Thursday, August 06, 2015

Hey You! How we gonna tame you down? Part I

Maryam Z | 9:43 AM | | | | | |
Hey You! 
How we gonna tame you down? Part I  

“You're wild. Wild, I say! You're everywhere. 
You’re all over the place. No order at all. None. 
Okay, maybe there’s some structure somewhere. 
But I don't think so. 
You’re just wild and outta control!” 

Whose voice is that speaking up so boldly? 
Is that you going all judgmental about your friend's child? 
Is it your parents discussing their grandchild's behavior the minute you'd waved that last goodbye? 

Ah, more likely, it's that senior back there in the store, the one whose stare stung you. If only, if only your toddler had held onto all that drama till the two of you had made your escape. 
 No. This voice is none of the above. This bold voice 
brash though timid, 
noisy though silent, 
experienced though inexperienced 
is the voice of curiosity, the voice of every infant 
and nonverbal toddler before their oral language development allows them the words 
to make known all those fundamentally urgent queries. 

Okay, you're thinking. If not me nor my screaming child, who is it who’s been cast in that "wild and outta control" role? For the lowdown on this uniquely wild cast of characters, let's hear more from your own little casting director.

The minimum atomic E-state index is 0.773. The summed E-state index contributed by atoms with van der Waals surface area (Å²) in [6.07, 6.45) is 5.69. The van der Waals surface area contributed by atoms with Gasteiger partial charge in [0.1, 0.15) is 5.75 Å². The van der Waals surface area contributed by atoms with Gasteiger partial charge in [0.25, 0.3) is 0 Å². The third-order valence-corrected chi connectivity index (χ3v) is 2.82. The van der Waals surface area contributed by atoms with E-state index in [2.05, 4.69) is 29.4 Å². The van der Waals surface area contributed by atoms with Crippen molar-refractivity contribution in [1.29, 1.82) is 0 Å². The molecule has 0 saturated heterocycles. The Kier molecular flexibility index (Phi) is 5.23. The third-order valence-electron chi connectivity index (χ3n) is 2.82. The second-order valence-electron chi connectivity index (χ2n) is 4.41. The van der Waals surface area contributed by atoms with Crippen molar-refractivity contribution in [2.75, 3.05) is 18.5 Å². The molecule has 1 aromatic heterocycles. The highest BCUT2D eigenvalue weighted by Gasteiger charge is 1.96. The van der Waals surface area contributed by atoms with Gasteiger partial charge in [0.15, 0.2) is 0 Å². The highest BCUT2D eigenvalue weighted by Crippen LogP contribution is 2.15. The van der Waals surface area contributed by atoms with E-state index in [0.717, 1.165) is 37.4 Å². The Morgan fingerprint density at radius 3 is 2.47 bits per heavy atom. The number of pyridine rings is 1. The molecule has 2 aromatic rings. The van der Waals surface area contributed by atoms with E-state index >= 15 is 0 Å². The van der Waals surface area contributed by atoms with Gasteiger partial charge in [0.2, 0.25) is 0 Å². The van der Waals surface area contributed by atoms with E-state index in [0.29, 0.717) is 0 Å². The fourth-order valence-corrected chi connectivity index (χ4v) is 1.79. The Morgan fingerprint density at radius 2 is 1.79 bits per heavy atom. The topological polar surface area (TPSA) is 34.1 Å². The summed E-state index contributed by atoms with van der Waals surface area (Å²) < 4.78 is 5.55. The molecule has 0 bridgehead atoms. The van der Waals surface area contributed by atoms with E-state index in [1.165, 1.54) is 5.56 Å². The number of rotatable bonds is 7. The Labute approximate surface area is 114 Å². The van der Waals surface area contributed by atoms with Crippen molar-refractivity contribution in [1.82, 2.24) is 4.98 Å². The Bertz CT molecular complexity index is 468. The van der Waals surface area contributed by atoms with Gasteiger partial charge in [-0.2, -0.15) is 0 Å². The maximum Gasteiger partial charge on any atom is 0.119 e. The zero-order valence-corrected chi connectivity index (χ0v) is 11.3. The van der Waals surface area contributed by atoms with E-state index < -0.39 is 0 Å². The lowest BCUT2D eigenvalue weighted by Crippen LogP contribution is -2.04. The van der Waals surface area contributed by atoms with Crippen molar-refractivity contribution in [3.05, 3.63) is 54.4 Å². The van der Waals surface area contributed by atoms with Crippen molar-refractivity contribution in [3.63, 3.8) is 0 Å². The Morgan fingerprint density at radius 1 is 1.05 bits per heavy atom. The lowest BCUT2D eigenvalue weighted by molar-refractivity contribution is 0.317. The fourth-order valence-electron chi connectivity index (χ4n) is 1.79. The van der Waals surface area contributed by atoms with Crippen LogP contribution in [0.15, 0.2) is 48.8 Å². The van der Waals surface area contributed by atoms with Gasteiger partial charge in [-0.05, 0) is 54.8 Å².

What can they be, all these 
wild things? They are so outta control! 
And there are so many of them. I can’t tell 
you how many cause I can't count yet. 
‘Sides, there are way too many to count. 
And they keep moving. And changing. 
I'll never figure it all out. 

Hmm? What's my baby trying to tell me? What’s she mean by things? And how are they wild and outta control? I don’t get it. What’s all that about how they keep moving? And changing?

To get it, let's listen in to more thoughts of any baby during any waking moment of any busy day of daily living. It's a wise little voice we hear, one who's asking for foundational guidance in the development of oral language skills... and help in learning knowledge about the world, the two pre-requisites for success in reading, writing, and all learning. This little voice needs us to hear more thoughts...

Here's how I see it. If someone would tell me what they are, then I'd know how to tell you all about what I know. What I mean is what are all these things I see everywhere? Do they go with sounds? Sounds like... me? I mean, everyone looks at me and says the same sounds every time. 

So when I hear those sounds, I pay attention. Yeah! I'm beginning to think those sounds mean ME. And if those sounds go with ME, then are there sounds that go with all those things out there? Those things that are everywhere? Those things that keep moving and changing? You see what I mean? You see why I think they're... outta control?